Harnessing food waste potential in the education sector
Food waste is a global issue affecting many sectors, with education nearing the top of that list. So, it’s no surprise that an increasing number of schools, colleges and universities across the country are looking for ways to boost their green credentials and reduce their carbon footprint.
Our composting expert, Huw Crampton, recently offered further comment to EDUcatering Magazine on this widespread topic. If you missed the original write-up, catch up here…
With WRAP reporting that food waste costs the country’s educational establishments £250 million every year – including waste management fees – environmental best practice is gaining attention and momentum among education providers.
But when it comes to being able to independently close the food waste management loop – and omit the disposal middlemen – what measures can institutions implement?
On-site composting is increasingly being adopted as an effective way to process food waste and also create a valuable resource. And one place which is going full steam ahead with such an initiative is Dundee and Angus College in Scotland.
Armed with the objective of enhancing its environmental commitment, in 2015, Dundee and Angus – a three-campus site with a 6,368-student capacity – decided to turn its attention to the management of its food wastes.
Keen to go the extra mile and further boost its eco-footprint, the educational institution investigated how it could omit the waste-handling middlemen and process its food wastes on-site. And it found composting to be the answer.
It therefore introduced a range of waste management technologies – integrated shredding, dewatering and composting systems – across its campus kitchens, and in just 14 days after entering the composter, a nutrient-rich resource is created.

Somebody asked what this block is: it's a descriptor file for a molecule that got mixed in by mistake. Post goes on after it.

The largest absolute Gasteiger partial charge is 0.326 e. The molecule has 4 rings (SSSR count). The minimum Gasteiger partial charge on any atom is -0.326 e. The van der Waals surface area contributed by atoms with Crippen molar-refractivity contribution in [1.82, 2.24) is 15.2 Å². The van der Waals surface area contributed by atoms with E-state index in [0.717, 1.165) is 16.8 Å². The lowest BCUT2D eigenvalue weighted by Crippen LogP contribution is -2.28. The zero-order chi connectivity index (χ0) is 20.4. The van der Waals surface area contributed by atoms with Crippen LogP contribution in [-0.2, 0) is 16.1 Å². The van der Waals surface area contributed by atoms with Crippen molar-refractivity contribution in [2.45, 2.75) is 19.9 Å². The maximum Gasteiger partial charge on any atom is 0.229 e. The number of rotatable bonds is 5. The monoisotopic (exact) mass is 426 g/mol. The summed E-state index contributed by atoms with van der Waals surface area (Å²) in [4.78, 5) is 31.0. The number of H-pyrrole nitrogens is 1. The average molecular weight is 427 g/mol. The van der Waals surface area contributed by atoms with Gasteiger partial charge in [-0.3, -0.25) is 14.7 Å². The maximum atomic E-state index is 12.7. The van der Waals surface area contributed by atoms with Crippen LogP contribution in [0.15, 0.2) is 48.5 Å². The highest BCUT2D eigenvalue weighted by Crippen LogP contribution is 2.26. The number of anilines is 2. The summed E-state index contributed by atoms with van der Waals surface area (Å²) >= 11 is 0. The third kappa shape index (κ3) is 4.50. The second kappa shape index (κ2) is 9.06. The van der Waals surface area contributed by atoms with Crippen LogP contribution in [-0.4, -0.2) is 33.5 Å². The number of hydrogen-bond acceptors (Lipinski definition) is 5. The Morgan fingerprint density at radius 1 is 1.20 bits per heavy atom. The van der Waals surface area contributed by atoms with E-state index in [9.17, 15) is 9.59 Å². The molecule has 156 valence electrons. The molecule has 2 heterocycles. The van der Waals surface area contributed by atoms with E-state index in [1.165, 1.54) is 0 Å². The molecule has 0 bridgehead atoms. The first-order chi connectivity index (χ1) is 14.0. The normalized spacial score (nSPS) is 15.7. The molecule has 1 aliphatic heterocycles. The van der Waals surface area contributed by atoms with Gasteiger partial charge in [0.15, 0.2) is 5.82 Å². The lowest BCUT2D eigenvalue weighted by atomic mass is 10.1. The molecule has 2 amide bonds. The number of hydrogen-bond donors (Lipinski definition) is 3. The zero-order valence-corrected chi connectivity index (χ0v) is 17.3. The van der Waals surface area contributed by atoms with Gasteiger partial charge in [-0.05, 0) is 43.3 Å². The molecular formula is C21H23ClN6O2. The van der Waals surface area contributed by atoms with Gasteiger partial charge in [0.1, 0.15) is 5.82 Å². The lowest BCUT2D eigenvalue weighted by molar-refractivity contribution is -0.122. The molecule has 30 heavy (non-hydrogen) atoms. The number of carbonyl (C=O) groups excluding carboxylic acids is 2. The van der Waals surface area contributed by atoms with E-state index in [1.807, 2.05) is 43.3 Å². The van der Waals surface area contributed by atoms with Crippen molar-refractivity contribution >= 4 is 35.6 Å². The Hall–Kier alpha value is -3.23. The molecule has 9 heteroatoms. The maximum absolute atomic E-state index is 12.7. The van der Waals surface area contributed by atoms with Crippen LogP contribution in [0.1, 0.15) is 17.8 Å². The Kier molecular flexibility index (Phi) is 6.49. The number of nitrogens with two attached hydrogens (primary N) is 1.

Keeping the waste loop fully cyclical, Dundee and Angus College then uses the compost in the College’s on-site garden for weed suppression and potting purposes – the flowers have even won numerous awards at local shows.
The composting technology allows the College to process up to one tonne of its food wastes per week, and last year, this saw it invest in a second machine for another of its campuses – enabling the horticultural department to compost all year round.
However, as well as the resource perks, the new tech has also proven to be a financial and environmental investment, saving money on off-site waste transportation costs and reducing the campus’s carbon footprint.
So, when it comes to ‘what’s next’ for the education sector taking control of its food waste management, given its proven success, composting technology is undoubtedly climbing up the agenda of priorities.
Additionally, with single-use plastic also dominating the headlines, there will likely continue to be a surge in the use of compostable tableware in schools and colleges. Yet, while this is significantly better than using plastic tableware, unfortunately the UK’s recycling infrastructure isn’t yet able to fully cope with such packaging. Therefore, this is only a feasible option in self-managed environments where it can be collected, segregated and processed into compost on site.
As it’s becoming more widely recognised that such equipment exists to allow canteens to deal with their organic waste at source, this is, in turn, setting a good example for students. Having composted over 70 tonnes of food waste to date, it’s fair to say that Dundee and Angus College is a torchbearer for fostering positive and long-lasting attitudes towards recycling and sustainability among future generations.
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